Sunday, 15 September 2013

How Do You Solve A Problem Like Syria?

The Syrian problem is not unique. One only has to look at Human Rights Watch for the Middle East and North Africa ( to see that it is far from being the sole regime in the region that does not respect the human rights of those who have to live under its jurisdiction.

By now, we should all have learnt that trying to solve the problem of arbitrary rule with arbitrary intervention is morally flawed and politically unsustainable.

There are two questions that need to be considered: (a) what type of transgression within a country’s own borders is to be recognized as warranting external intervention; and (b) what type of intervention should be sanctioned without it adding to the suffering of the people concerned.

With the first question, the current answer appears to focus on the use of chemical weapons in killing civilians in Syria. But historically, we know that those powers leading interventions in the Middle East have often shifted their position. At one end of the foreign policy spectrum, being suspected of possessing weapons of mass destruction (Iraq), or harbouring terrorist groups (Afghanistan), would justify armed intervention. At the other end, having nuclear weapons, as well as being reported for violation of Palestinians’ human rights (Israel), or carrying out tortures and arbitrary detention (Saudi Arabia), do not seem to raise too many diplomatic eyebrows. In between these two poles, attempts at developing nuclear capability anywhere else in the region (e.g., Iran) might stir calls for an attack, while failures to keep a tight lid on a disgruntled populace (Egypt, Libya) might lead to pressures to concede to regime change (such pressures being largely absent when those regimes were far more effective with their oppression).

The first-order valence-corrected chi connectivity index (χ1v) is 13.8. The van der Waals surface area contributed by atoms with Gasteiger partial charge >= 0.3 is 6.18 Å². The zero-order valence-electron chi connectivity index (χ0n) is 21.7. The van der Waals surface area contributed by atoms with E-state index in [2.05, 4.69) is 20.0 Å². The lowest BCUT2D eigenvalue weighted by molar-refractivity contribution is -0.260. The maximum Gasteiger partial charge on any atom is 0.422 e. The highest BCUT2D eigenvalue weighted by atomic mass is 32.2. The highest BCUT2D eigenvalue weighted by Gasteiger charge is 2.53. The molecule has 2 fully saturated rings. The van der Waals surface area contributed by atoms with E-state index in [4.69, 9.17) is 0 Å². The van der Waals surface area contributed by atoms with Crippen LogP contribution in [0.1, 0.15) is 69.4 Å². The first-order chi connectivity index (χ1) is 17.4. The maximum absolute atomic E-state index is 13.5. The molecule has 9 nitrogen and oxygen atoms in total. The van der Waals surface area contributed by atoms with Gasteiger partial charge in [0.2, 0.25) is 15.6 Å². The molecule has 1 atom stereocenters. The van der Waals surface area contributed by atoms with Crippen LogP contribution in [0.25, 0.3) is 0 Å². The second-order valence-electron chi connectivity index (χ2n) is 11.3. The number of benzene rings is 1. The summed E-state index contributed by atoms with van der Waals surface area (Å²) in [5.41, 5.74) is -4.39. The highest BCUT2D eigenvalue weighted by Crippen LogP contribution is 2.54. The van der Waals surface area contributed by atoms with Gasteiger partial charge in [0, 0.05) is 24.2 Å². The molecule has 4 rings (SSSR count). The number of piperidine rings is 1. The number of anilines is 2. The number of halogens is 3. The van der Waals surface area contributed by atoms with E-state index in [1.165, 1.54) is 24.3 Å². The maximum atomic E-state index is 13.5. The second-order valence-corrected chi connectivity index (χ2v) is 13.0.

As for the second question, for a long time it was simply ignored. The establishment seemed to assume that bombing any ‘transgressing’ regime into submission was the one and only option for intervention. The fact that the collateral damage from repeated bombings and combat escalation would lead to thousands of civilians being killed and millions being made refugees, would hardly feature in policy discussion.

Both questions must be satisfactorily answered if a real solution is to be found. If the force deployed against a country, which is accused of using force illegitimately, is not to become illegitimate itself, then it must have a defensible and consistent rationale. If the claim that one is concerned with saving innocent lives is not to turn out to be hypocritically hollow, the interventionist ‘cure’ must not destroy more lives than it would actually save.

We hope the American-Russian diplomatic collaboration will produce a solution that removes deadly chemical weapons, ends the civil war, and ensures Syrians are no longer subject to repression and arbitrary arrests.